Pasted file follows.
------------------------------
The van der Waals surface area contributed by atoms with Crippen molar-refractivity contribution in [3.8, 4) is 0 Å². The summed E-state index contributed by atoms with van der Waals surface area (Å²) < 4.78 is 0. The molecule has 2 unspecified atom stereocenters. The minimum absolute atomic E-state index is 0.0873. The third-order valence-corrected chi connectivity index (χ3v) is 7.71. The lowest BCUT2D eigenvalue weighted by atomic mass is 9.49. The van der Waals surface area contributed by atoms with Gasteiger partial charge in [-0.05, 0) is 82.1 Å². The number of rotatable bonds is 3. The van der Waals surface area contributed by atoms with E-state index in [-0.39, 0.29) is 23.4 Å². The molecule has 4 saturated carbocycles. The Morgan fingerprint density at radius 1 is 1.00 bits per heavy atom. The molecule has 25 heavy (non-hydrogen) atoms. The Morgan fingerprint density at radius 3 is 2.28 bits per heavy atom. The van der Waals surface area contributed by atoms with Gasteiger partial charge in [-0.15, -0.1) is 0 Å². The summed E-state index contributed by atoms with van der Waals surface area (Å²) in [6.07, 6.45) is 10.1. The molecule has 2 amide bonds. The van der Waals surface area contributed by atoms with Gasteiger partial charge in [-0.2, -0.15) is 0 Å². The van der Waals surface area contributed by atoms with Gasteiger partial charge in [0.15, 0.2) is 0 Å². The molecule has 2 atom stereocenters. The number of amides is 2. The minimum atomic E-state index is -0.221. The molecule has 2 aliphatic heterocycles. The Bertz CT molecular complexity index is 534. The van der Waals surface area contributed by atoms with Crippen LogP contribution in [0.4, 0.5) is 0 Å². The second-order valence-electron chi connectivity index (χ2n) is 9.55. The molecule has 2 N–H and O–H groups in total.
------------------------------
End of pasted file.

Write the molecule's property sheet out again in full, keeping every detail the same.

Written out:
The van der Waals surface area contributed by atoms with Crippen molar-refractivity contribution in [3.8, 4) is 0 Å². The summed E-state index contributed by atoms with van der Waals surface area (Å²) < 4.78 is 0. The molecule has 2 unspecified atom stereocenters. The minimum absolute atomic E-state index is 0.0873. The third-order valence-corrected chi connectivity index (χ3v) is 7.71. The lowest BCUT2D eigenvalue weighted by atomic mass is 9.49. The van der Waals surface area contributed by atoms with Gasteiger partial charge in [-0.05, 0) is 82.1 Å². The number of rotatable bonds is 3. The van der Waals surface area contributed by atoms with E-state index in [-0.39, 0.29) is 23.4 Å². The molecule has 4 saturated carbocycles. The Morgan fingerprint density at radius 1 is 1.00 bits per heavy atom. The molecule has 25 heavy (non-hydrogen) atoms. The Morgan fingerprint density at radius 3 is 2.28 bits per heavy atom. The van der Waals surface area contributed by atoms with Gasteiger partial charge in [-0.15, -0.1) is 0 Å². The summed E-state index contributed by atoms with van der Waals surface area (Å²) in [6.07, 6.45) is 10.1. The molecule has 2 amide bonds. The van der Waals surface area contributed by atoms with Gasteiger partial charge in [-0.2, -0.15) is 0 Å². The van der Waals surface area contributed by atoms with Gasteiger partial charge in [0.15, 0.2) is 0 Å². The molecule has 2 atom stereocenters. The number of amides is 2. The minimum atomic E-state index is -0.221. The molecule has 2 aliphatic heterocycles. The Bertz CT molecular complexity index is 534. The van der Waals surface area contributed by atoms with Crippen LogP contribution in [0.4, 0.5) is 0 Å². The second-order valence-electron chi connectivity index (χ2n) is 9.55. The molecule has 2 N–H and O–H groups in total.